Cross curricular: Binoculars at the ready!
21 December 2007Add to My Folder
Thirty thousand schoolchildren, 1200 schools, 44,000 birds being counted… It can only mean one thing – the RSPB Big Schools’ Birdwatch is back…
Will the robin make an appearance in your playground?
Children across the country will be setting up bird feeders, turning classrooms into bird hides and excitedly getting into position with their noses pressed up against the window this winter. Why? They’re getting ready to take part in the world’s biggest bird survey, the RSPB Big Schools’ Birdwatch.
Experiencing nature first hand is a vital part of a child’s education, and research has found that it is good for their mental and physical health. Learning about the great outdoors nurtures a sense of wonder and curiosity for the world around you and birds and other wildlife contribute so much to this. The Big Schools’ Birdwatch can be done by schoolchildren of all ages and is a great introduction to the wildlife that shares their school grounds.
Last year, more than 30,000 children took part in the birdwatch, revealing the Starling as the most common species, with an average of 5.2 spotted per school.
Running from 21 January to 1 February 2008, children are asked to watch the birds in their school grounds for one hour and record the highest number of each species they see at any one time.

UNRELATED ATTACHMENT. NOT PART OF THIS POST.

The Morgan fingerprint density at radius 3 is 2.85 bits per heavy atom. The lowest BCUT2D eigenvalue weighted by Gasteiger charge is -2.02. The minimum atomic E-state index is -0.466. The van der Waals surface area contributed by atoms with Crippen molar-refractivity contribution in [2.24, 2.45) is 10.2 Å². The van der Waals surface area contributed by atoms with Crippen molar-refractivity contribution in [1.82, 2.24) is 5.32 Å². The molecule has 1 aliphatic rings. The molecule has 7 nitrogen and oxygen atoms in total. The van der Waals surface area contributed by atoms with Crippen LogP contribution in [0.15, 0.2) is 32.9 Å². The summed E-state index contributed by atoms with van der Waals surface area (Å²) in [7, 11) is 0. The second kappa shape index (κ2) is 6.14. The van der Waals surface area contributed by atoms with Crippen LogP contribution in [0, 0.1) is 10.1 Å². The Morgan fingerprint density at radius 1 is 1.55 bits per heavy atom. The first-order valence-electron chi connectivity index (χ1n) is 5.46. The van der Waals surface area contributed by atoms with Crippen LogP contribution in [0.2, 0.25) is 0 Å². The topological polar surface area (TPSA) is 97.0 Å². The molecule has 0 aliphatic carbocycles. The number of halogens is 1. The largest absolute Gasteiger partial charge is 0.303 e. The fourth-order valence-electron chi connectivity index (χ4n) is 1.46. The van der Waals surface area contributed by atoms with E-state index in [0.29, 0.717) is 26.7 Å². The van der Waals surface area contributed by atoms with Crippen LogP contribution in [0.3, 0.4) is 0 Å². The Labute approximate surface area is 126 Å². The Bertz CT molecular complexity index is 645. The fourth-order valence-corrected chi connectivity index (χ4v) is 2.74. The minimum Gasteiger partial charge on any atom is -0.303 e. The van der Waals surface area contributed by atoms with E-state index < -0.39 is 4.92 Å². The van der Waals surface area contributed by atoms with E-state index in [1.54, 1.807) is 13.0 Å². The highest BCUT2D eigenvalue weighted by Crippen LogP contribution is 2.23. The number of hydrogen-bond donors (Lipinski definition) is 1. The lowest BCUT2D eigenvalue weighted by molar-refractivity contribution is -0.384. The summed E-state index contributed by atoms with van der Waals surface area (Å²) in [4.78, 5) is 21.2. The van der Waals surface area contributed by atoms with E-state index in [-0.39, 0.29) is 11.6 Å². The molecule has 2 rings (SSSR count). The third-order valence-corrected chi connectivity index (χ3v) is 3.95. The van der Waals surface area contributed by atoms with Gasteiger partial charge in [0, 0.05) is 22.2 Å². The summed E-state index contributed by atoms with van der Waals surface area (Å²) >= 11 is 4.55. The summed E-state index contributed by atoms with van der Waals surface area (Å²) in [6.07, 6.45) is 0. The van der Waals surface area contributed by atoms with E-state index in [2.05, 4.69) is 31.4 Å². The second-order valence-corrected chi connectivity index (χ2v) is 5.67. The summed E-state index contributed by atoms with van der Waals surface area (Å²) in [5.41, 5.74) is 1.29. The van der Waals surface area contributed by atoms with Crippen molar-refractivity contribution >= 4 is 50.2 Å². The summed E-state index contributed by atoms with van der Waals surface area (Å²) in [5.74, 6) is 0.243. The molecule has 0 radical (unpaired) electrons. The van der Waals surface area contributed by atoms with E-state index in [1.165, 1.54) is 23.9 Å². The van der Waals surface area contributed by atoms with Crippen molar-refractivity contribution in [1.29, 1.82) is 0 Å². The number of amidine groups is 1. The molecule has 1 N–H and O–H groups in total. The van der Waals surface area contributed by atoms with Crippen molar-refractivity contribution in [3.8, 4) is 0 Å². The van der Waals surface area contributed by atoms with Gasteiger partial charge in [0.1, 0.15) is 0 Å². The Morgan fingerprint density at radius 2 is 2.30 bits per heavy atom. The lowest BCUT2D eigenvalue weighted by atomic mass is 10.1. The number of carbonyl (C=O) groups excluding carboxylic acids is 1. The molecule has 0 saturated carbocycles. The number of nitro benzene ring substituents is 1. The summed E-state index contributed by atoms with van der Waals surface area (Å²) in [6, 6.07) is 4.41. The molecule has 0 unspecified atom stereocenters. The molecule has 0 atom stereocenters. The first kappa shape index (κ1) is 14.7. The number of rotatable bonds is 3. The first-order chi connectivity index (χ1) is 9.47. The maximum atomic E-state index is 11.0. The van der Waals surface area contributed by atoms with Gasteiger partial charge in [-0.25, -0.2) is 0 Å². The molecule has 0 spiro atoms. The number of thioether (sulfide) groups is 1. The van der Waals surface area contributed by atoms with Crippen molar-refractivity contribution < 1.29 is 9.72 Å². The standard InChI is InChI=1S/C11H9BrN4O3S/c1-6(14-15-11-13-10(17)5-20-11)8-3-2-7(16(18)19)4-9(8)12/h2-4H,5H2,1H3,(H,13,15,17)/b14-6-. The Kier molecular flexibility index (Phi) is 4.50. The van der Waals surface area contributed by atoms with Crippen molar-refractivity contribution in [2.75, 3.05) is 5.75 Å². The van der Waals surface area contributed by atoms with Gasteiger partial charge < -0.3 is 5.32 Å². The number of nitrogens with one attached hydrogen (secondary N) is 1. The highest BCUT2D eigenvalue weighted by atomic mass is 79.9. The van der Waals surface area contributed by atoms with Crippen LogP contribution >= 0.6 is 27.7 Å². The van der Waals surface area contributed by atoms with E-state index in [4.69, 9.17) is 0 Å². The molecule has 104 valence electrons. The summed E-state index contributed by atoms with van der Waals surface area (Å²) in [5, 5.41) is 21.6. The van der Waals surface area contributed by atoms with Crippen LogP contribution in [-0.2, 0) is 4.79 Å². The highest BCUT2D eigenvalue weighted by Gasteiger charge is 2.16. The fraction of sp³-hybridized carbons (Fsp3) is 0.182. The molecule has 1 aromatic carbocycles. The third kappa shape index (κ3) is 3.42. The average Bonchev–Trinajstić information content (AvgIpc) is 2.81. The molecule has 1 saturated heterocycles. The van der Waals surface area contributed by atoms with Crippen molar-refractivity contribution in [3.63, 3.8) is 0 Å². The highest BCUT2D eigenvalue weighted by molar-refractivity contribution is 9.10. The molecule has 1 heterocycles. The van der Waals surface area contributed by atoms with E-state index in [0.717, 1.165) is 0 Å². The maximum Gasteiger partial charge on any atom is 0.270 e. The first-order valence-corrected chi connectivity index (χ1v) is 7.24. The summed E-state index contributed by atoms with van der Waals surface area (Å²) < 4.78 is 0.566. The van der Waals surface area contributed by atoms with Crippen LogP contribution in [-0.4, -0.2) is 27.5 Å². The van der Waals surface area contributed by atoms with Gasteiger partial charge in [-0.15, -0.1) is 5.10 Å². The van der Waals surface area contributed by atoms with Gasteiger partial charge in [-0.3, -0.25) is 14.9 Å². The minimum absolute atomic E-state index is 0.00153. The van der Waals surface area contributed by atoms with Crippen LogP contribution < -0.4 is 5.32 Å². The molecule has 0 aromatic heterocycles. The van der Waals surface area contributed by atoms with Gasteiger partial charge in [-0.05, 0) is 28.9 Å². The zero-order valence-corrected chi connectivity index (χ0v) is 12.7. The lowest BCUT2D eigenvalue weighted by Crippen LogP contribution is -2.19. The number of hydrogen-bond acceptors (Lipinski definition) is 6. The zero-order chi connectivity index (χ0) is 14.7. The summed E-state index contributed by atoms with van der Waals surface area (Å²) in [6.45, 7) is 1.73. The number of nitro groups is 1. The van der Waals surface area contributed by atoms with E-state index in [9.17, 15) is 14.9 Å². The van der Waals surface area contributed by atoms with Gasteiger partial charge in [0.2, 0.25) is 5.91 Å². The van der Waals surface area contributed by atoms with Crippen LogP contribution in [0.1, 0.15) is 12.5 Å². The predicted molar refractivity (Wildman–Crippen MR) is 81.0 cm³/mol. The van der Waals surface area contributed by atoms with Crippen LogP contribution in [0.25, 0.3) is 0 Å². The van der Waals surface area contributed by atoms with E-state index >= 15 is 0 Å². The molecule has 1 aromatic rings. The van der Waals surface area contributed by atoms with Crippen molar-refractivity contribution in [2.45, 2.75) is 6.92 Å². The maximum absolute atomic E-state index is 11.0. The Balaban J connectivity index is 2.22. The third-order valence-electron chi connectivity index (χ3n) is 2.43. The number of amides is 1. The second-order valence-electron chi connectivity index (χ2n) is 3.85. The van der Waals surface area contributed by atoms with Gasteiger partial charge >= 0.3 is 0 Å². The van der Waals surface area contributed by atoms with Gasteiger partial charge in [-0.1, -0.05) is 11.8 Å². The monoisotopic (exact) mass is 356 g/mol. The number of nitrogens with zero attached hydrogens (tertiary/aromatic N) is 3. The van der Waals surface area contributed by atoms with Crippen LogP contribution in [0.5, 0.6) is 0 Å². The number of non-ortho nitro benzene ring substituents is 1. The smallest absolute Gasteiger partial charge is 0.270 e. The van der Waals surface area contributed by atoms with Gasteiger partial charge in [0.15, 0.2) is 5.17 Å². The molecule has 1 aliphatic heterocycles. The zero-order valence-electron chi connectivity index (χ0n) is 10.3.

No particular birdwatching expertise is necessary and the RSPB has produced a free schools’ pack containing everything a teacher will need to prepare for and take part in the watch, as a classroom or group project. The emphasis is on having fun. The pack includes guidance notes, a full colour A2 bird identification poster, counting chart and survey form.
Teachers, or children, can return their results via online or postal forms. In return, they will receive a certificate and letter of thanks for their school. It is important to remember to submit your results. The RSPB puts together the data from all schools to create an overview of which birds are making the most of school grounds in the UK.
The RSPB is also offering some great prizes this year. When schools submit their results, they will be entered into a fantastic prize draw. First prize includes high-quality binoculars, which will allow your children to get close-up views of the birds and other wildlife that are visitors to their school grounds.
Inspire children to learn more about the birds in your school with the following activities:
1. Ask the children to record their own wildlife show in and around school, while imitating a well-known wildlife presenter. They could include the species that are most common, spot ‘rare’ birds and include some essential facts for viewers. Other children could record themselves playing bird enthusiasts, revealing fascinating facts about common British birds to the presenters.
2. Encourage the children to try and listen to birds singing, or listen to some recordings. Challenge them to recreate the sounds using a range of musical instruments.
3. What could the children do to encourage more birds into the school grounds? They could design and make their own bird table or bird box, for example. Ask them to think about materials, size and position.
4. Invite the children to think about what it would be like being a bird, flying high in the sky. Ask them to write a ‘birds eye view’ of their school – what would they see? They could write a creative story and invent a flying, spying bird – on a mission to find out who’s been stealing food from the school kitchen!
5. Once the children have collected their data, invite them to make their own sculpture for the playground, to represent the most common bird. They could use recycled and natural materials to make it.
Visit the RSPB’s website for more information.